EE: To be part of the black issue was great because it was monumental for its time. No editor had ever dedicated a whole issue to a certian ethnic group. Franca basically, puts her money where her mouth is. The beauty of the black issue was that it was an all-black issue, but it wasn't just a one-off. She continued to feature black models, she continued to feature different body types or body shapes. She continued to challenge the norm, which is the question that we've been talking about, and I feel that's what we want to take from W as well. We want to make everybody a part of the after-party. Everyone's welcome. I feel that's really, really important.

HM: Let's talk about Britain and street style. Why are the British so much better at street style? As in, they always look so good and like they're not trying too hard.

EE: I wouldn't say they're better or worse than anyone else in the world, but I think that London has historically been most excited by street fashion. And the general attitude in London is to dress down a little, to give a lot of status. But at the same time, no one would look at you twice if you were punk or Rastafarian. A lot of my friends, we all grew up sort of not very wealthy. And in England, whatever ends up being a negative, that's a positive. You want to out-do your friends, you want to out-do your friends in creativity, in how you dress, in how you think, in how you, you know? You just really sort of want to out-do each other, I think that's really ingrained in us. That's our point of view, anyway.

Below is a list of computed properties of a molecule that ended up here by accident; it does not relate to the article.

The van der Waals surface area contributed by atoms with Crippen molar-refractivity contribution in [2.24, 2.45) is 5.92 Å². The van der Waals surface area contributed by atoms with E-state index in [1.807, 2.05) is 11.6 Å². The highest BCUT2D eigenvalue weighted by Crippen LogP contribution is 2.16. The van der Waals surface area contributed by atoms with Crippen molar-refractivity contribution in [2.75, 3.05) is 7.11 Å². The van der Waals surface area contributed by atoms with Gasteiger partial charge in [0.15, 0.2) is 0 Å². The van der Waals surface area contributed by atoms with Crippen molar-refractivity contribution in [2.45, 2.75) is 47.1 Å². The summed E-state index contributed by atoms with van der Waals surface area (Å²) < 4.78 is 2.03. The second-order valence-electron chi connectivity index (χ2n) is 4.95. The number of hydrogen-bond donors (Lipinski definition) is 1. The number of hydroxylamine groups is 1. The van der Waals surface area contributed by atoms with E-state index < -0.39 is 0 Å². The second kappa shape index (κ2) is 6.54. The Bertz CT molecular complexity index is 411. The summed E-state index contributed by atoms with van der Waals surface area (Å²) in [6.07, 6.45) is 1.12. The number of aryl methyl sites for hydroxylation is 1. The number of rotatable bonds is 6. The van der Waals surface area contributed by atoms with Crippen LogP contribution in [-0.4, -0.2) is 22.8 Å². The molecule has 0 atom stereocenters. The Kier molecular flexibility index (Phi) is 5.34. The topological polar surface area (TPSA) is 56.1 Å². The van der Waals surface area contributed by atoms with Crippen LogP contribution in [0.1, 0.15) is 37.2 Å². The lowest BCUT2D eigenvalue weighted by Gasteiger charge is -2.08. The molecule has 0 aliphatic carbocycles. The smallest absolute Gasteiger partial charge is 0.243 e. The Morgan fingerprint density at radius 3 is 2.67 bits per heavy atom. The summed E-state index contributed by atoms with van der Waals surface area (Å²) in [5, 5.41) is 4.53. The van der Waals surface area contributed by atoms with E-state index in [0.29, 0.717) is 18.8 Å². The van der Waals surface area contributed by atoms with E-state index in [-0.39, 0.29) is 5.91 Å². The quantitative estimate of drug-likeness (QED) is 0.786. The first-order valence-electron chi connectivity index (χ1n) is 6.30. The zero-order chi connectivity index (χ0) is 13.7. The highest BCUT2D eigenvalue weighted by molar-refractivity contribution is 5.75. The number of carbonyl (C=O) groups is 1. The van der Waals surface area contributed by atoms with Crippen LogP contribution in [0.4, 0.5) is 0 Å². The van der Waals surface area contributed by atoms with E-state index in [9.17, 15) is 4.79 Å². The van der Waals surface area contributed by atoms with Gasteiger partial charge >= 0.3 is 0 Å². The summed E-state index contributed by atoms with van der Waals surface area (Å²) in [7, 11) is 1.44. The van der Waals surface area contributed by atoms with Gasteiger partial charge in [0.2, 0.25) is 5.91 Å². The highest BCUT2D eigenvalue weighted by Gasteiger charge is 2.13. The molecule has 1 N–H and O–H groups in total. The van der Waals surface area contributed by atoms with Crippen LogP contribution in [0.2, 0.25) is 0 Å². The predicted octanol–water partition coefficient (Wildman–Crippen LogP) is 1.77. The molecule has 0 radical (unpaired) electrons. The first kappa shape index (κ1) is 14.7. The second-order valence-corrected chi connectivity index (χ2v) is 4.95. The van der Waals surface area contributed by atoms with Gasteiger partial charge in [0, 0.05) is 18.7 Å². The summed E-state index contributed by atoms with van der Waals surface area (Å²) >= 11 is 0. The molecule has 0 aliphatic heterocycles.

HM: What do you think are some lessons in dressing that we could learn from British people?

EE: Oh my God. (Laughter) I don't think everything has to be new all the time. You don't have to have the latest designer all the time to look good. Just have things you're comfortable with, have key pieces that you can sort of, reinvent over and over again, and always keep things that you really love for a while. That's how, in England, that's how we're brought up. So don't throw it away because it's not new, just find a new way of presenting it to the world.

HM: How about Kate Middleton? What do you think of her outfit choices? Is she nailing it? Is she representing fashion well?

EE: I think she's doing really great. She looks amazing, and I feel a lot of women can relate to her. You know, they call her the model princess. I like the fact that she champions what's called the High Street. She has Alexander McQueen, who is one of our greatest designers and was a dear friend of mine. You know, how Sarah Burton designed the wedding dress for her, you know, she definitely a part of the people, and I think she's going to be as important to fashion and to the world as Lady Di was. She's definitely a great champion of Britain. We're very proud of her.